When it comes to protecting our health during this pandemic, we all know the importance of physical distancing measures and regular handwashing. However in addition to these recommended behaviours, improving your quality of sleep can go a long way in boosting your overall health. Aside from playing a critical role in your physical health and the effectiveness of your immune system, sleep is a key promoter of emotional wellness and mental health. With that said, you may be finding that getting quality sleep is hard to come by with all that’s going on right now. Despite these stressful and uncertain times, there are concrete steps you can take to help you wind down to get a good night’s rest.

Why Sleep is Important
While sleep is a natural biological process, its importance should never be overlooked. As getting consistent, high-quality sleep improves virtually all aspects of health, this only reiterates why it should become even more essential during this pandemic. Sleep has a wide range of physical and mental health benefits, including:

  • Improving your immune system. Getting a solid nightly rest helps strengthen your body’s defenses, and can even help make some vaccines more effective.
  • Heightening your brain function. Our mind works better when we get good sleep which contributes to complex thinking, learning, memory and decision-making.
  • Enhancing your mood. Lack of sleep can make a person irritable, drag down their energy level, and cause or worsen feelings of depression. 
  • Improving your mental health. Studies have found that a lack of sleep is linked with a variety of mental health conditions.


How the Pandemic is Hindering Our Sleep
According to a 2018 survey from Statistics Canada, nearly one-quarter of Canadians reported experiencing issues with insomnia, and one-third of respondents slept for less than seven or eight hours a night. Unfortunately now that we’re in the midst of a pandemic, new challenges have surfaced that have created sleeping problems for many, including individuals with no prior issues. While everyone will respond to these challenges differently, some of the direct impacts that pose significant barriers to sleep include:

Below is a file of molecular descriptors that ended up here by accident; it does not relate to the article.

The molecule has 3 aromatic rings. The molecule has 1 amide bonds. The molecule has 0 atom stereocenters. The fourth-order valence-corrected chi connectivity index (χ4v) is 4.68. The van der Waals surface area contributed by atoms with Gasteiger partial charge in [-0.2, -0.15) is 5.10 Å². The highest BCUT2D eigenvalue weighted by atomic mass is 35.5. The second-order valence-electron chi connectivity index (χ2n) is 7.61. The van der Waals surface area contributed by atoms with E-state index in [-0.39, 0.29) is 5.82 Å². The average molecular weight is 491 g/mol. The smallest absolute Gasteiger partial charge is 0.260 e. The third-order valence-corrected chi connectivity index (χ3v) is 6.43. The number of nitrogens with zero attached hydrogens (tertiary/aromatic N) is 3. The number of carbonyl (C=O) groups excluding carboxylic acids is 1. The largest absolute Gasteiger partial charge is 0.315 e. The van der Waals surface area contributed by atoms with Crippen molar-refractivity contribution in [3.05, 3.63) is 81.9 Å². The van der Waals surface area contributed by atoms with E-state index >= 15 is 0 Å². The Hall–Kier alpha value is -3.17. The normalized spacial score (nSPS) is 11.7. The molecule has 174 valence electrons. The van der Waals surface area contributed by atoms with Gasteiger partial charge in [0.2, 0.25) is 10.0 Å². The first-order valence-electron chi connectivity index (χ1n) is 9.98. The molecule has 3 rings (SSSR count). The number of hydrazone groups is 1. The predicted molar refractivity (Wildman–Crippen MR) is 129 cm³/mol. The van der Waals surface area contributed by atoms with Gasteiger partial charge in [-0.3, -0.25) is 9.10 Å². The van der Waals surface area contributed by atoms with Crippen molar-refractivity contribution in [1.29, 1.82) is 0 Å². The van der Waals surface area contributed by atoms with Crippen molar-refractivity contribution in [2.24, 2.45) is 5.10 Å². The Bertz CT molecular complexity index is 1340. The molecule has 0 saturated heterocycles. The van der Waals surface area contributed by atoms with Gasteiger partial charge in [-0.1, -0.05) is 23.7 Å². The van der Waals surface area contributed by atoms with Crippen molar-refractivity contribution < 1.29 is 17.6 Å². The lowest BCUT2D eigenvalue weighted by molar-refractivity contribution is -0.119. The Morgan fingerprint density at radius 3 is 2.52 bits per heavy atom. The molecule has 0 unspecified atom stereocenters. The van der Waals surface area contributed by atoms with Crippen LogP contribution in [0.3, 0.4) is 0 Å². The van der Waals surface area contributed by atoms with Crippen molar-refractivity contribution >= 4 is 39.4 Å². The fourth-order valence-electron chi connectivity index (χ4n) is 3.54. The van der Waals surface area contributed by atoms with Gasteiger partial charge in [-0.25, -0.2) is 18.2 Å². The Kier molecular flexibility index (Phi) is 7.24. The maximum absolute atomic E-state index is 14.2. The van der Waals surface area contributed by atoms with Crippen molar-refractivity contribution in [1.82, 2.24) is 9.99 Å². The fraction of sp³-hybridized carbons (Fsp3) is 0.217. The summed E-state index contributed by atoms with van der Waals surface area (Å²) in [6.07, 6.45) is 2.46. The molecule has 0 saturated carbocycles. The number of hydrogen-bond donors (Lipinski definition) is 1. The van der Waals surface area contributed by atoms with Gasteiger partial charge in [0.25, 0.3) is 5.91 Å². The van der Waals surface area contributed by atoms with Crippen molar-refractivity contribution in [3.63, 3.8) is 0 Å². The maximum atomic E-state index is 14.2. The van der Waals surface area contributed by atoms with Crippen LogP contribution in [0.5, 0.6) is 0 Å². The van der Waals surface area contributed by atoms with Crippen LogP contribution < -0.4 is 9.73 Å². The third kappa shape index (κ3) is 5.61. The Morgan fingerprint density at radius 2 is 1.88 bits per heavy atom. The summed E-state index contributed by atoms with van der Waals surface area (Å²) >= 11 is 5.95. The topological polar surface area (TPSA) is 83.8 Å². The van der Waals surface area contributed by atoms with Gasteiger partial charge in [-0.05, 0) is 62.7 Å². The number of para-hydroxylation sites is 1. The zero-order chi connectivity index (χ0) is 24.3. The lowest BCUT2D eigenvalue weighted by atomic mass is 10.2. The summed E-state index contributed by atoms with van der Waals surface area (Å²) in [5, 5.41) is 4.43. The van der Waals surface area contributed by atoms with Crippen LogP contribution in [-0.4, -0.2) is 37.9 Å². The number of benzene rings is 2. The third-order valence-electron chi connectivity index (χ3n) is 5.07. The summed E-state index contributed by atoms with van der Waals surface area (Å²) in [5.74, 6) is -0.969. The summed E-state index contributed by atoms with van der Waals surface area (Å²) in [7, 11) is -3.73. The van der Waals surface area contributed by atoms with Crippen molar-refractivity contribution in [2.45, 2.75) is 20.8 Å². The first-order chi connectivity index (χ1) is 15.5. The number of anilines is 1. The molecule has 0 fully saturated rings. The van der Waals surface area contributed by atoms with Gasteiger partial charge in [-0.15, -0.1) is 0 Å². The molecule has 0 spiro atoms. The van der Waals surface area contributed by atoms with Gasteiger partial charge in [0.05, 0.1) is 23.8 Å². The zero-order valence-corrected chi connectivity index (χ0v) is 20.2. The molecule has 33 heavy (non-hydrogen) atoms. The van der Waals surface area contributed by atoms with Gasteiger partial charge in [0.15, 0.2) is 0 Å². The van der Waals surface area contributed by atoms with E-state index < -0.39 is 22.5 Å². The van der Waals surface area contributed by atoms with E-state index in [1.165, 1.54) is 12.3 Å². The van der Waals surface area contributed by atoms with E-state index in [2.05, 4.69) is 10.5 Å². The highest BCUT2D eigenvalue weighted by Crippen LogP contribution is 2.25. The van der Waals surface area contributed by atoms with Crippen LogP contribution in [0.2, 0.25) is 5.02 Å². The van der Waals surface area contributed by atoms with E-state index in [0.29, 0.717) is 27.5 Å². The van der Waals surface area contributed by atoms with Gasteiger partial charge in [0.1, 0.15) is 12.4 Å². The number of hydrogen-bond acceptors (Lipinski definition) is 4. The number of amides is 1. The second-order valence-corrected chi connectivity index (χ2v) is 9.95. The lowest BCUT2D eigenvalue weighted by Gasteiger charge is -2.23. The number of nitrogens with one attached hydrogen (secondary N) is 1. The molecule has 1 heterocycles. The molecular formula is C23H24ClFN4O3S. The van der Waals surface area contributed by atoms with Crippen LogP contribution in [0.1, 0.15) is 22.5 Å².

• Significant and abrupt changes to normal routines
  • General fears and anxiety stemming from the pandemic
  • Depression and isolation
  • Increased family and work stress
  • Excessive screen time
  • Stress-related fatigue

Tips for Better Sleep During COVID-19
Whether you had problems sleeping prior to the pandemic or poor sleep has been brought on more recently, there are a handful of steps you an take to get on your way to sleeping more soundly. Just be sure to not give up if your efforts don’t pay off immediately. Like a lot of healthy habits, it can take some time for your sleep to stabilize and you may find the need to adapt some of these suggestions to best fit your specific needs:

  1. Create a set routine. We’re living in abnormal times but establishing a routine can help facilitate a sense of normalcy. By avoiding major variations in your daily sleep times, it will be easier for your mind and body to adjust to a consistent sleep schedule. Some aspects of your daily routine you’ll want to sick to include: getting up at the same time every day, having a wind-down period at night in preparation for bed, setting a time for lights out and actually trying to fall asleep.
  2. Keep your bed for sleep. If your living arrangements allow for it, you should avoid doing any work from bed and refrain from spending your TV leisure time there as well. The reasoning for this is that your mind needs to be able to create the association between your bed and sleep. Any activities outside of this can be detrimental to those cues your body needs to initiate healthy sleep patterns.
  3. Get outside. Even if the sun isn’t shining brightly, it’s important to expose your body to natural light. While being outdoors is the most beneficial way to help regulate sleep, opening windows and blinds to let light into your home can help as well.
  4. Nap wisely. It may be tempting to take more naps now that you’re home all day. While a power nap can do wonders to revitalize your energy, just be sure to keep it under 20 minutes and avoid taking it later in the day so you don’t hinder your nighttime sleep.
  5. Keep moving. It may be hard to find the motivation to exercise right now but regular daily activity can be extremely beneficial for sleep patterns. Aside from reducing stress and burning off stored energy, physical exercise can improve sleep quality and increase sleep duration. 
  6. Be kind and stay connected. Maintaining social connections and practicing kindness toward yourself can help reduce stress and its harmful effects on mood and sleep. By actively trying to keep a positive mindset and using technology to stay in touch with friends and family, you may find it easier to fall asleep as you’re generally more at ease.
  7. Try relaxation techniques. Finding ways to relax can be a potent tool in improving your sleep. Deep breathing, stretching, yoga, mindfulness meditation, calming music, and quiet reading are just a few examples of relaxation techniques that you can build into your routine.
  8. Maintain a healthy diet. Eating an overall healthy and nutrient-dense diet not only affects our brain health and activity but our sleep as well. To help promote healthy sleep habits, try to incorporate more fibre into your diet while scaling back on saturated fats and sugar. You should also be limiting your alcohol and caffeine consumption if it’s later in the day as both can disrupt the quantity and quality of your sleep.